Beethoven Symphony No 4; Strauss, R (Ein) Heldenleben
For this particular reviewer few orchestral concerts have remained so vividly in the memory as the one given by Karajan’s incomparable Berlin Philharmonic in London’s Royal Festival Hall on April 27, 1985. The surprises began with the conductor’s own physical frailty. Edging unsteadily towards the rostrum and propping himself up against the railing, he adopted the peculiar posture that enabled him to remain upright and in command notwithstanding a debilitating spinal condition. In truth the Beethoven was and is a gift to his many detractors. With the maestro unwilling or unable to lift his arms, the band turns in its patented imitation of a gramophone record. Surfaces are immaculate but it’s like being trapped in a pudding without air in the texture. Phrases, even whole sections glide by with no intake of breath and the first two movements in particular may induce feelings of claustrophobia in younger listeners. They should persevere. No superlatives can convey the inevitability, conviction and sweep of Karajan’s Heldenleben which makes even this notoriously shrill-sounding venue resound in glory. The original BBC sound team of producer Misha Donat and balance engineer John McCulloch capture a paradoxical sonority, rich yet transparent, “lambent in its beauty, never cloying or opaque” as described by Richard Osborne in his characteristically generous booklet-notes. The battle scene may be slow but was it ever more incisively chronicled?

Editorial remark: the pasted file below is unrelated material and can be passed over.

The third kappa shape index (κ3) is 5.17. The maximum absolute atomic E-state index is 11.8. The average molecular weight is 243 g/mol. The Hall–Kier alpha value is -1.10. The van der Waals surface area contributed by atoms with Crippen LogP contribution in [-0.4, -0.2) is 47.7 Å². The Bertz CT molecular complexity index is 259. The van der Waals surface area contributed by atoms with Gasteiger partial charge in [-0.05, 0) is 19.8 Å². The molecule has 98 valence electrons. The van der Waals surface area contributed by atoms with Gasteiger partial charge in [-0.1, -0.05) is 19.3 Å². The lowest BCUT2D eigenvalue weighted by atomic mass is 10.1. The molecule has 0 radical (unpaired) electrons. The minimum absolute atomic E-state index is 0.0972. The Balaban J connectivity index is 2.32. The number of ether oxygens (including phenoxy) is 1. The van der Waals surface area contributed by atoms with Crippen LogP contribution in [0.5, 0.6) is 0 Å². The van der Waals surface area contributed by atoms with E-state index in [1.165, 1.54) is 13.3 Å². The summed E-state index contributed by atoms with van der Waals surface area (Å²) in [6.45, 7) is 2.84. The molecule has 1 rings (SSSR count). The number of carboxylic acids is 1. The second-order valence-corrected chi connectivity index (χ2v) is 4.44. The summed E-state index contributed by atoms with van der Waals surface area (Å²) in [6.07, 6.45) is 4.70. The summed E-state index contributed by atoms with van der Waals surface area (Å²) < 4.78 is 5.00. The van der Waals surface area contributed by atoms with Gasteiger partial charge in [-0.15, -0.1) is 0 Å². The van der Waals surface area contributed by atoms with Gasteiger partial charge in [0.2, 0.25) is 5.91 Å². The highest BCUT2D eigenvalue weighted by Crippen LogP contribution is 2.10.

Karajan’s final London appearance came in October 1988 with an extra frisson. The Berliners’ instruments were being transported by road from strike-bound France and the concert could not begin until 9pm. While there are those for whom Verklärte Nacht will always be a chamber piece, when performed by a big band this is surely the way to do it, without apology and with a certain theatricality. Sadly the depth and glamour of the string tone is not always faithfully conveyed. Karajan performed and recorded Brahms’s First Symphony on numerous occasions without perhaps nailing the piece in the way he intended. He does so here with clarity and passion though again the high-level transfer has moments of coarseness. Testament has paid the bill for these digital remasters and the Strauss at least is indispensable.